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Wednesday, 9 November 2016
Page: 2361


Senator DI NATALE (VictoriaLeader of the Australian Greens) (16:30): Knocking off a Prime Minister takes a bit of effort. It is hard work. There are those months of meetings in dark corners and those whispering phone conversations all done under the cloak of darkness. It is a really tough thing to do and it takes quite a bit of effort. You have to really want the job if you are going to knock off the Prime Minister to get it. Now that it is done, people are asking themselves: what the hell was the point of that? What was the point?

For a while, it looked like things would be different—yes. The tone of the debate changed. We saw some of the rhetoric soften. We saw some of those extreme fringe policies that Tony Abbott took to the Australian people abandoned in those first few months, and it was like a breath of fresh air. The country was relieved that Tony Abbott was gone. Now here we are, just a little more than a year after Malcolm Turnbull decided he wanted Tony Abbott's job, and what we have seen is the return of the Tony Abbott agenda.

The ACTING DEPUTY PRESIDENT ( Senator Ketter ): A point of order, Senator Williams?

Senator Williams: Mr Acting Deputy President, Senator Di Natale should have been here long enough to learn that you refer to the Prime Minister by the correct title with a bit of respect, please, not just by their Christian name and surname.

The ACTING DEPUTY PRESIDENT: Thank you Senator Williams. Senator Di Natale, I remind you to refer to the Prime Minister by his correct title.

Senator DI NATALE: Tony Abbott is no longer Prime Minister—Mr Abbott. The Abbott agenda is now well and truly on display. We have seen a change in Prime Minister; we have not seen a change in policies. It is remarkable when you think what is dominating the current coalition party room at the moment. It is: how do we make it easier for racists? How do we give the green light to hate speech? It is not housing affordability, not the fact that people are struggling to afford decent health care and not the fact that young families are struggling to get an education for their kids. It is: how do we make it easier for racists in this country? That is what is dominating the coalition party room right now.

You look at what the Prime Minister promised when it came to climate change, something that he staked his leadership on only a few short years ago. We saw the government—it must be said with the support of the Labor Party—take half a billion dollars away from the Australian Renewable Energy Agency. They are the cheerleaders for the Adani coalmine, the biggest mine in the Southern Hemisphere. We have seen them forcing young Australians into the streets by stripping them of Newstart. They want to remove the charity status of a number of organisations. They want to weaken environmental protections. They wanted to slash Medicare-funded dental care for young kids; in fact, the department was putting out misleading information telling them the scheme was already closed. Then we had the joke of the plebiscite—a plebiscite that was going to unleash the homophobes and bigots in the community and give them a platform to say to those young people that how you feel is something you should be ashamed of.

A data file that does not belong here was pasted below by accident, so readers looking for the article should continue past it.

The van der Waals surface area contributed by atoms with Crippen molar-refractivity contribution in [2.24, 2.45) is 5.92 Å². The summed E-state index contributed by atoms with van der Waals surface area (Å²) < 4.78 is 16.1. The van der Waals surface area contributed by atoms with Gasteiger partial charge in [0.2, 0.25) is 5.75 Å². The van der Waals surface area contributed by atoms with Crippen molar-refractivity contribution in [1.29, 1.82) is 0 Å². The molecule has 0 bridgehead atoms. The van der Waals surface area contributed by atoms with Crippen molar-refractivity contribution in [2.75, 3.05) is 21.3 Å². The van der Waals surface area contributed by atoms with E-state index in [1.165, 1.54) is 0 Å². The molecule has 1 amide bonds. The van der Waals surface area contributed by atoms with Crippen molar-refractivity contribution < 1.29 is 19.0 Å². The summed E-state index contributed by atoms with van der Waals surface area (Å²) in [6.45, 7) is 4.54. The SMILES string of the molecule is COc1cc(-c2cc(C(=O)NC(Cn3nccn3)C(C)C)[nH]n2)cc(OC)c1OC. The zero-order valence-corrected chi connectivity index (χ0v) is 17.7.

And then, of course, in recent days, we have seen this announcement to say that no innocent person seeking asylum in this country who is found to be a genuine refugee would ever come to Australia. It is remarkable, when you consider that they keep touting how successful their policy is, that they want to take this debate further into the gutter. We have just today voted to impose control orders on 14-year-old children. Let us think about that: 14-year-old kids, who can be rounded up by the Australian Federal Police and not be told about what evidence is there before them and be deprived of fundamental liberties, and if they breach a control order there is a five-year imprisonment sentence waiting for them. This is the agenda of the new-look coalition government. This is Tony Abbott light. What we are seeing is a continuation of that agenda which belongs in another century.

What the Prime Minister needs to learn is that you cannot negotiate with those far right extremists within his own party room. You give them a little win; they will want another one. They will never be satisfied, and they have the Prime Minister right where they want him. What we have now is a government with a Prime Minister who is a hostage inside his own party room. What that means is bad news for the country—no agenda, no plan and no vision for what this country needs to create jobs, to address the growing gap between the rich and poor, to do something about the climate crisis that lies ahead of us, and to do something towards those innocent people who are looking for a humane approach when it comes to trying to make a life in this country. What we need to see from the Prime Minister is leadership, and it is lacking. There is no agenda, there is no vision, there is no plan, and it is about time the Prime Minister stood up, grew a backbone and took on those extremists inside his own party room.